The degree to which the political discourse is polarised in the Philippines is a disturbing indicator of how much Filipinos remain beholden to beliefs and personal loyalties at the expense of sound reasoning on the basis of facts and logic. Most issues of national consequence are not as cut-and-dry as Filipinos’ loyalties. Reproductive health, for example, is an issue politicians and partisans in both camps share many common positions on. The same can be said about many other important concerns like economic development, education, poverty alleviation, modernisation of the armed forces, and even crime and control of drug abuse and trafficking. As such, there is more opportunity to work together than work against one another. Yet, Filipinos’ primitive approach to the practice of democracy is not consistent with this reality.
An important thing to consider is the participation of the Philippines’ Roman Catholic Church in partisan politics. Whereas ordinary lay Filipinos, regardless of their individual political affiliations, have much in common with one another in their views on national issues, the Catholic Church takes unequivocal and non-negotiable positions on many of these that clearly cause divisions in society. The Church is categorically opposed to birth control, gender equality, diversity in sexual orientation, and freedom of expression. Worse, the Catholic Church provides disproportionate backing to a single political clique — the Liberal Party, a.k.a. the Yellowtards as evident in the disproportionate number of Yellowtard events that feature Catholic masses and other Catholic rituals and are graced by Roman Catholic officials.
What is the common denominator amongst the Church, personality-based politics, and showbiz? That’s easy — it is the way of thinking at work. These three opiates of Philippine society don’t require thinking based on sound and complete information. People whose minds are occupied by the Church, political personalities, and showbiz habitually and, as a matter of routine, take the ultimate cognitive shortcut — belief and faith. Belief and faith do not require much information input. They only require minds that are comfortable with skipping thinking altogether. The Church, in fact, teaches the most dangerous dogma of all — that one must believe unconditionally.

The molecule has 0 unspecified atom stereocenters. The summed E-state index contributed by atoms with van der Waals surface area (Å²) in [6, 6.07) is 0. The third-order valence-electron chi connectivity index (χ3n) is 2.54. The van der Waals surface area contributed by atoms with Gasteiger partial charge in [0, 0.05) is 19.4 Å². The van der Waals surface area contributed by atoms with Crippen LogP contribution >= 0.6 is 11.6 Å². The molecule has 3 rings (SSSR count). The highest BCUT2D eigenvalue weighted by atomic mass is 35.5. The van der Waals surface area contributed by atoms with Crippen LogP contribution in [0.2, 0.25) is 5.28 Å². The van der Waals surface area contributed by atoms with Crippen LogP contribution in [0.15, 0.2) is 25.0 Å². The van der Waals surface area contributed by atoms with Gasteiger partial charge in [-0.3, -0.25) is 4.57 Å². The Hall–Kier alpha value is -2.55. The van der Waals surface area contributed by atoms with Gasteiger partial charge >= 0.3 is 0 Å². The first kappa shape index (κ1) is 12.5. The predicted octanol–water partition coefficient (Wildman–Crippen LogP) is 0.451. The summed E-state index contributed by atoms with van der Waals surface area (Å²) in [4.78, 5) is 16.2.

Thus the only really baffling thing today is why we continue to be baffled by the spread of “fake news”. The reason for this is really quite obvious. Filipinos do not know how to think and, as a result, often skip that step altogether when forming opinions and conclusions. Indeed, the latter is an oxymoron in that context. Conclusions formed in the absence of an input of reliable information and sound thinking are actually not conclusions but mere beliefs.
The first step to re-educating Filipinos is an obvious one. Filipinos need to be taught how to think and not simply to believe. Then Filipinos need to be trained to think habitually and as a matter of routine. There’s yet another obvious solution right there. As with most problems that the Philippines face in its aspirations to develop into a modern and prosperous society, much of the solutions are obvious.
Whenever someone is publicly accused of a crime, the objective way to view it is to realize that accusations as well as defenses against those accusations all still have to be scrutinized in a court of law.
One clear indication of a shill or paid hack is their readiness to attack or defend someone accused of a crime. Another is indication is that they will discredit, dismiss, and ignore anything contrary to their view.
Pinoy Ako Blogger Jover Laurio recently published an open letter supporting Cebu City Mayor Tommy Osmena against an impending complaint which Justice Secretary Vitaliano Aguirre says he is readying.
According to reports, the complaint being prepared will be based on an affidavit and a witness’ testimony saying that Mayor Osmena is on the payroll of drug lords.